Americans began to disregard their domestic design tradition in favor of that of the Bauhaus. The aesthetic developed and promoted by designers such as Greene & Greene, Bernard Maybeck, Julia Morgan and Louis Sullivan was replaced by that of Le Corbusier, Mies van der Rohe and Marcel Breuer. "For the emigration of Mies van der Rohe to the United States in 1938 had allowed his 'thirties to continue and Mies' work and presence in Chicago in the early 'forties passed on to native Americans the radical stance of the European designers."

Modernist architecture had once been a critical avantgarde, but by the late 1960s it had both become established and revealed its deficits. It also seemed as European architecture had replaced home-grown American architecture, just as Gropius replaced artists like Frank Lloyd Wright as the future of American architecture. at least through the remainder of the 20th century. At this time an awkward feeling of inferiority of the old tradition seemd to dominate

- a foreign design tradition had been implanted where had been a domestic culture.

Criticism of the International Style and the development of a new American architecture

Around 1960 a formal and theoretical reaction to the International style began to take shape as architects became increasingly disenchanted with the sterile aestheticism of much postwar building. Louis I. Kahn reintroduced axial planning and other Beaux-Arts principles, while Eero Saarinen experimented with dynamic sculptural forms. In addition, Robert Venturi argued for the value of studying the vernacular and commercial landscape, with the effect of broadening the theoretical foundations of modern design and ushering in the postmodern era. American Architect Charles Jencks marked the "death of modern architecture" with the blasting of the Puitt-Igoe housing complex in early 70s. The demolition seemed to show the avowal of a monumental mistake which neglected any human needs for living. After this, Jencks states, the era of postmodern architecture began.

By the early 1980s postmodernism had become America's dominant style, particularly for public buildings.

5.1 Robert Venturi

In his books "Complexity and Contradiction" from 1966, Venturi compares the ornaments of the gothic cathedral´s facade with the advertisement-signs of Las Vegas, showing that signs and direct references had alwas been part of a city. The rediscovery of the facade as a building's face which communicates with the world trough direct expression was in direct opposition to the modernist idea of a building, which was supposed to be pure and without symbolical character. Venturi called this re-humanization of a building.

But his critique at Modernism is not a complete rejection, an "either-or". His proposal is an architectural language of ambiguity, of "both-and".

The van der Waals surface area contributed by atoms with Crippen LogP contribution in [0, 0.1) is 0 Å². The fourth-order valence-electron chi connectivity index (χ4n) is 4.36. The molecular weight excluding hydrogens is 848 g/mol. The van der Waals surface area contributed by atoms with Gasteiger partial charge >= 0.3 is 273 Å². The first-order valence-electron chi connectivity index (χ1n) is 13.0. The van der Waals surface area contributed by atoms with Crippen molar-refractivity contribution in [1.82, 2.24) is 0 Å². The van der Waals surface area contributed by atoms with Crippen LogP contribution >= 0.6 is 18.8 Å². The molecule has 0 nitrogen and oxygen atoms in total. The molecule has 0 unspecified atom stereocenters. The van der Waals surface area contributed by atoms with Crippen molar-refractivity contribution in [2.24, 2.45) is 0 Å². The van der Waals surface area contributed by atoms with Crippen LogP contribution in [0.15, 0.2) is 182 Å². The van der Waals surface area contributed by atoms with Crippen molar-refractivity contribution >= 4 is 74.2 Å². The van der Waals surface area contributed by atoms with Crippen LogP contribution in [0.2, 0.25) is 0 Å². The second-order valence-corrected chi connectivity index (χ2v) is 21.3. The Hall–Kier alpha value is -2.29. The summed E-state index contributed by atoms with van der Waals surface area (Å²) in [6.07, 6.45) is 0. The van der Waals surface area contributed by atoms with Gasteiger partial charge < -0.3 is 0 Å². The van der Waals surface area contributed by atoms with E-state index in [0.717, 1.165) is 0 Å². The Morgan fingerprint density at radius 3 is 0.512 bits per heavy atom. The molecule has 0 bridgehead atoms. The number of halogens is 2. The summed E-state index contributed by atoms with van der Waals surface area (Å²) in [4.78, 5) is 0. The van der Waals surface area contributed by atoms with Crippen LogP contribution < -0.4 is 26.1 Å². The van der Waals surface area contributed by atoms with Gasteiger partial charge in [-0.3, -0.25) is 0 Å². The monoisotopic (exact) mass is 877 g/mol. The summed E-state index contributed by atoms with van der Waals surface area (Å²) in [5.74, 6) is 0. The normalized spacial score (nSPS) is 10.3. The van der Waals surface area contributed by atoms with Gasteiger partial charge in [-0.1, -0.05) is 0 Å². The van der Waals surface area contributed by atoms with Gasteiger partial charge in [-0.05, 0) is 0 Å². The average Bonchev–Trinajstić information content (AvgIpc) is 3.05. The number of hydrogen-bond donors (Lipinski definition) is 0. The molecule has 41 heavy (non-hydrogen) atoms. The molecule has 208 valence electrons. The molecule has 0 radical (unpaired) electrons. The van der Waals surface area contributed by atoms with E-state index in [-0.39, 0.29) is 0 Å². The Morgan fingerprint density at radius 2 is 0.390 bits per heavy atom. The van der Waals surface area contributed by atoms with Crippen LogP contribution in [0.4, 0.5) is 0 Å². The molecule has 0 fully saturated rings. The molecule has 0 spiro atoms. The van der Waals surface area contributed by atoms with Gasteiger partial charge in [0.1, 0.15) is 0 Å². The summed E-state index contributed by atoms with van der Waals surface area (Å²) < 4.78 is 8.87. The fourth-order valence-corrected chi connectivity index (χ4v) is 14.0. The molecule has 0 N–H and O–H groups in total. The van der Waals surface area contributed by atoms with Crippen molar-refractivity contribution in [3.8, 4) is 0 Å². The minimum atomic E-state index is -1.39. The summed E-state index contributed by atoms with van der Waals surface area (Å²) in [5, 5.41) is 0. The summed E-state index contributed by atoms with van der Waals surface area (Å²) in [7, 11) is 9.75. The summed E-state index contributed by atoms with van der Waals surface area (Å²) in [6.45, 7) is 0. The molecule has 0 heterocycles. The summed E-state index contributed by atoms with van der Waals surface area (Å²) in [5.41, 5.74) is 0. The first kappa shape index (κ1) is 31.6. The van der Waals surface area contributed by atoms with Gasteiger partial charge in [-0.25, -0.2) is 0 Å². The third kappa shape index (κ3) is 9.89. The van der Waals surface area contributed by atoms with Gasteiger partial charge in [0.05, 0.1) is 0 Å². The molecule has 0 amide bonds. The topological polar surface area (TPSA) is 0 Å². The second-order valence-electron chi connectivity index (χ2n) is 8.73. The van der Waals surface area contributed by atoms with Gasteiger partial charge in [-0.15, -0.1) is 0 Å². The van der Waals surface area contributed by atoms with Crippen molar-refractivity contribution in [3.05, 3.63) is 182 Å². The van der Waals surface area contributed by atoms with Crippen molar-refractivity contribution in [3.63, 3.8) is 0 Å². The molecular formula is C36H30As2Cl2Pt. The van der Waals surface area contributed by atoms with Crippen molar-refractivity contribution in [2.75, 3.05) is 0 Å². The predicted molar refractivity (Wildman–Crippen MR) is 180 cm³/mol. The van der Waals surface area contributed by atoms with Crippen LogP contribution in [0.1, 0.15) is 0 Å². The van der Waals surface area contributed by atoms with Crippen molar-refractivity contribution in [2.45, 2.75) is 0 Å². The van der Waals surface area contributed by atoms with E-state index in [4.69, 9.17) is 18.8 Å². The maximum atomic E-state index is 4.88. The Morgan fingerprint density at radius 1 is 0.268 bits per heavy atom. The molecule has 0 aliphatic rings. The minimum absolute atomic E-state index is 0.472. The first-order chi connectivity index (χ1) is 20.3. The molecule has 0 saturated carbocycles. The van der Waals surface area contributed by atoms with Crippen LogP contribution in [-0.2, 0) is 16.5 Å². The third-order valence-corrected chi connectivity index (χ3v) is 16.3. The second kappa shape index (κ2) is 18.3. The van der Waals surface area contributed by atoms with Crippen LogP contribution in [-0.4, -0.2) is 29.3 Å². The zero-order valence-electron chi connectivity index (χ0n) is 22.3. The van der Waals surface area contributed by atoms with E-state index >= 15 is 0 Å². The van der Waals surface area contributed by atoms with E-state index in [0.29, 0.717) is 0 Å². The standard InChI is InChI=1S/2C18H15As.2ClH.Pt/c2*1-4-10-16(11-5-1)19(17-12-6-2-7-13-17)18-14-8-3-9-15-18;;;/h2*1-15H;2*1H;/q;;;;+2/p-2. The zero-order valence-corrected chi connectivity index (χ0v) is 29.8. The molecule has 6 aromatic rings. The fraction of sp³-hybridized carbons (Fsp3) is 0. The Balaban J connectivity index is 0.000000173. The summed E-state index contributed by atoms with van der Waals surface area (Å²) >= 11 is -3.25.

While Modernism had rejected the symbolical representation of power, Venturi restored the expression of represenation through the facade as a carrier of ornaments and symbols. In the early 1970's, Venturi's design ideas and strategies had been given the name of Post- Modernism, and were gaining a list of prominent followers such as Charles Moore and Robert Stern. Known as the "Greys", and including such architects as mentioned above, this group of Post-Modernists gained a reputation for using historical references in their work. As mentioned above, it is important to keep in mind, however, that Venturi did not denounce Modernism entirely, he simply could not condone the "unimaginative versions thereof", rejecting also the idea of "form follows function". Although Venturi considers himself a architect of Western classical tradition, he claims that architectural rules have changed. He rejects a populist label, but in Learning from Las Vegas he shifted from an intellectual critique of Modernism in terms of complexity to an ironic acceptance of the "kitsch of high capitalism" as a form of vernacular. His theories have generated the aesthetic of the Post- Modernism.

6 Dominance and export of American architecture

At around this time, the United States, often an importer and interpreter of modernist architectural trends, became an exporter of postmodernist concepts. In postmodern design, architects as Philip Johnson (in one of his many changes of architectural style), Michael Graves, Richard Meier, Charles Gwathmey, Robert A. M. Stern, Charles Moore, Helmut Jahn, Thomas Beeby, and others reintegrated the ornament, historicism, technology, and often vivid color in diverse, eclectic, and often humorous manners. Among postmodernism's most notable buildings are Graves's Portland Building (1982), Portland, Ore., and Johnson's AT&T Building, now the Sony Building New York City. While postmodern architecture remained a dominant mode in the 1990s,

some contemporary architects have created their own styles. Foremost among these is Frank Gehry, whose asymmetrical, sculptural buildings using both common and unusual materials, are an architectural world unto themselves. One of his finest works is the monumental and organic titanium steel Guggenheim Museum, Bilbao, Spain (1997). His latest work can be seen in the center of Berlin, where he built the DG-Bank.

7 US-Architects in post-wall Berlin

Since the Berlin Wall fell in 1989, American architects have been pouring into the German capital to take part in the city’s rebuilding or as some say: "rebirth".

Famous names such as I. M. Pei, Philip Johnson, Helmut Jahn and Frank Gehry all have projects under way in the city. Some $15 billion a year is being spent on new buildings in Berlin, mostly in the eastern part of the city.

But now, as the projects are being realized, the American architects have become some of the most vocal critics. Because of the strict building rules imposed by the city’s conservative politicians, they say the new Berlin is going backward and becoming what it was before World War II, a city of heartless and unimaginative buildings.